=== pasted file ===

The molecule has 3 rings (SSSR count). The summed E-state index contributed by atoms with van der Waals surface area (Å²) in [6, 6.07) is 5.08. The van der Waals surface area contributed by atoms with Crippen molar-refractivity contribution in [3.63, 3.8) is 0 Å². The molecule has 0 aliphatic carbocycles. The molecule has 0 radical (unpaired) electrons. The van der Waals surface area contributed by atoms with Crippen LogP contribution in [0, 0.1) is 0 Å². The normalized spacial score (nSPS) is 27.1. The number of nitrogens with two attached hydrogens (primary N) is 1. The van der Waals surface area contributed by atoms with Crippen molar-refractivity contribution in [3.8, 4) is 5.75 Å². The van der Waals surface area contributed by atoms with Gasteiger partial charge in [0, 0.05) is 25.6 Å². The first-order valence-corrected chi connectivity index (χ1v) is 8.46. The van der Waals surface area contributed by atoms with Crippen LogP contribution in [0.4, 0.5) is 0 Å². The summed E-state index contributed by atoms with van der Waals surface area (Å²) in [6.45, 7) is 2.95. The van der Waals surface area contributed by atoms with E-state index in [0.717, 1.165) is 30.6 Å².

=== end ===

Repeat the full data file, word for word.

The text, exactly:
The molecule has 3 rings (SSSR count). The summed E-state index contributed by atoms with van der Waals surface area (Å²) in [6, 6.07) is 5.08. The van der Waals surface area contributed by atoms with Crippen molar-refractivity contribution in [3.63, 3.8) is 0 Å². The molecule has 0 aliphatic carbocycles. The molecule has 0 radical (unpaired) electrons. The van der Waals surface area contributed by atoms with Crippen LogP contribution in [0, 0.1) is 0 Å². The normalized spacial score (nSPS) is 27.1. The number of nitrogens with two attached hydrogens (primary N) is 1. The van der Waals surface area contributed by atoms with Crippen molar-refractivity contribution in [3.8, 4) is 5.75 Å². The van der Waals surface area contributed by atoms with Gasteiger partial charge in [0, 0.05) is 25.6 Å². The first-order valence-corrected chi connectivity index (χ1v) is 8.46. The van der Waals surface area contributed by atoms with Crippen LogP contribution in [0.4, 0.5) is 0 Å². The summed E-state index contributed by atoms with van der Waals surface area (Å²) in [6.45, 7) is 2.95. The van der Waals surface area contributed by atoms with E-state index in [0.717, 1.165) is 30.6 Å².